INTERMONTANE TERRANES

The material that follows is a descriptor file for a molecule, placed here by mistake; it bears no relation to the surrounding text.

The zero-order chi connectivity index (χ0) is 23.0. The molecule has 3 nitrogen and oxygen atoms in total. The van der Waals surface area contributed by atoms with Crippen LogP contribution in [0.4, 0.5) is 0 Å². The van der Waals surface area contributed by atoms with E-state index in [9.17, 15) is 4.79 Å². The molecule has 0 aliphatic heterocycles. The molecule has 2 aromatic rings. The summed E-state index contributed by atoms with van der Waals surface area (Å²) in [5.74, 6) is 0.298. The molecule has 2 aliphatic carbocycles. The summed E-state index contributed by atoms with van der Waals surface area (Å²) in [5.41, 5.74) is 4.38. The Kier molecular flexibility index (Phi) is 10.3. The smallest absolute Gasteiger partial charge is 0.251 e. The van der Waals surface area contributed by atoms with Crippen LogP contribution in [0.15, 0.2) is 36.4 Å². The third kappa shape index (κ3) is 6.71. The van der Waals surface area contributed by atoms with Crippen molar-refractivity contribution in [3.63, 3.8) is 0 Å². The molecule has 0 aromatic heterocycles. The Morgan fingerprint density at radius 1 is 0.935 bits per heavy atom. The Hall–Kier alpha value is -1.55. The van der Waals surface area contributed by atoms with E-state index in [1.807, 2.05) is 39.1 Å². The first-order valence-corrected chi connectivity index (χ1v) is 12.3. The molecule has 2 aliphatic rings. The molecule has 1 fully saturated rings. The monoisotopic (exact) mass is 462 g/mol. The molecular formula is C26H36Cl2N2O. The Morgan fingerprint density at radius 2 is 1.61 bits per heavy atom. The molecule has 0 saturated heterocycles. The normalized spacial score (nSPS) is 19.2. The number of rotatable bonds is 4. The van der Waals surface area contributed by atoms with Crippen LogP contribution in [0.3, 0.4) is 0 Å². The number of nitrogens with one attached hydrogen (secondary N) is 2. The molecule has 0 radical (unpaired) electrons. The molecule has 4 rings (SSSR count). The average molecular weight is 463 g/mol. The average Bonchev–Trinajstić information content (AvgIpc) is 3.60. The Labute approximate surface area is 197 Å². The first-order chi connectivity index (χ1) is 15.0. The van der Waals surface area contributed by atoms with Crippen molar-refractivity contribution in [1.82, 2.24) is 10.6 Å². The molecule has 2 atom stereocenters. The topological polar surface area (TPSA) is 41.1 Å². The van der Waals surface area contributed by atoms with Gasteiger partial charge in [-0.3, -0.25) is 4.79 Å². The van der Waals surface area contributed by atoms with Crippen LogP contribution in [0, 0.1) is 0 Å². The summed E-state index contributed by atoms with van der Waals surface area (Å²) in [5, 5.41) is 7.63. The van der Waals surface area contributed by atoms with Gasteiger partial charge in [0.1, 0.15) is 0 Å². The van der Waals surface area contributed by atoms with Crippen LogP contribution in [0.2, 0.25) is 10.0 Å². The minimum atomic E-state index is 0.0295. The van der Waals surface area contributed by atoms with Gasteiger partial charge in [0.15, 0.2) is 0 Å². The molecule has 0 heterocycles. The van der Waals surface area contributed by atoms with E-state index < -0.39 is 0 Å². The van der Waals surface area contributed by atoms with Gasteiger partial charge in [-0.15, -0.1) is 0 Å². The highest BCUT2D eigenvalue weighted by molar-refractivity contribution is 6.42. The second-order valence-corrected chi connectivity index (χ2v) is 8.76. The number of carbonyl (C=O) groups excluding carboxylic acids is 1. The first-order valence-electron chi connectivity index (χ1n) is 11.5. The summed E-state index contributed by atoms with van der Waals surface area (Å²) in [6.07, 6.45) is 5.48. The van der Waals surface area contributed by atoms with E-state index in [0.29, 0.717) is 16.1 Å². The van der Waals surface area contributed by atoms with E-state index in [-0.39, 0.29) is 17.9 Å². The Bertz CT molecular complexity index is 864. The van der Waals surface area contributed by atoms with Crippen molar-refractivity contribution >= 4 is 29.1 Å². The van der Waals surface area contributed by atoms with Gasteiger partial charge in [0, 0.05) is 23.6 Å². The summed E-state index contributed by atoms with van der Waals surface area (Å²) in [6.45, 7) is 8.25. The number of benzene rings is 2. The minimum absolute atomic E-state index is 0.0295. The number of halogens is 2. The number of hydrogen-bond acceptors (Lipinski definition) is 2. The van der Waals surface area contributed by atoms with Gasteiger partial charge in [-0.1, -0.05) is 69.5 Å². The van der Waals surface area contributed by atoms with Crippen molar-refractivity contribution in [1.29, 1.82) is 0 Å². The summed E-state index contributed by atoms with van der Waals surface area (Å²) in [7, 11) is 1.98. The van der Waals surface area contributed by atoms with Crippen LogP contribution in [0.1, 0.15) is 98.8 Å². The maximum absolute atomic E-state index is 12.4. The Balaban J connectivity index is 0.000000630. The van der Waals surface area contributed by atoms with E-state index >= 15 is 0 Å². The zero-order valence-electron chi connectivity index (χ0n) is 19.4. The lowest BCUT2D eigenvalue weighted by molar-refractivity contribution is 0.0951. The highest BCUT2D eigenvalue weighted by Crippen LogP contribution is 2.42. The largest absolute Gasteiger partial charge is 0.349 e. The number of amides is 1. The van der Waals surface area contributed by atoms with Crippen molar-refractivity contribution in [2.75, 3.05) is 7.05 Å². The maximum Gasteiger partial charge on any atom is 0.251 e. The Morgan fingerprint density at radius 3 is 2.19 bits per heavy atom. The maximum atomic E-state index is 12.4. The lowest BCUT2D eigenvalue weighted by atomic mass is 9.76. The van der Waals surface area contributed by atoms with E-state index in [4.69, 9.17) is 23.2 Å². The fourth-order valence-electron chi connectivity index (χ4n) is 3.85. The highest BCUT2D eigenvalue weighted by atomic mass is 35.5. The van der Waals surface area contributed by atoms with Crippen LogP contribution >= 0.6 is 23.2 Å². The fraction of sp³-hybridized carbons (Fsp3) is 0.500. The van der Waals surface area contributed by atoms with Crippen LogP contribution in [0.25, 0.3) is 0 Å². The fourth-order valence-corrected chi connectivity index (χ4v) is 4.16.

The Yukon-Tanana terrane is the oldest of the Intermontane terranes. It consists of at least three overlapping arc successions of Late Devonian to Middle Permian age that developed atop a pre-Devonian metasedimentary basement of probable western Laurentian affinity (Mortensen and Jilson, 1985; Mortensen, 1992; Colpron et al., 2006, 2007a; Piercey and Colpron, 2009). The Yukon-Tanana terrane is characterized by two main pulses of felsic magmatism at 365–330 Ma and 264–252 Ma (Nelson et al., 2006). Most of the terrane is metamorphosed to greenschist and amphibolite facies, and it experienced penetrative ductile deformation in the early Mississippian, Permian–Triassic, Early Jurassic, and Cretaceous (Berman et al., 2007; Beranek and Mortensen, 2011; Staples et al., 2013, 2014). Late Triassic to Early Jurassic plutons related to development of the Stikinia-Quesnellia arc (see following) intrude the Yukon-Tanana terrane, indicating that it formed part of the basement to the Mesozoic arc terranes (Fig. 2).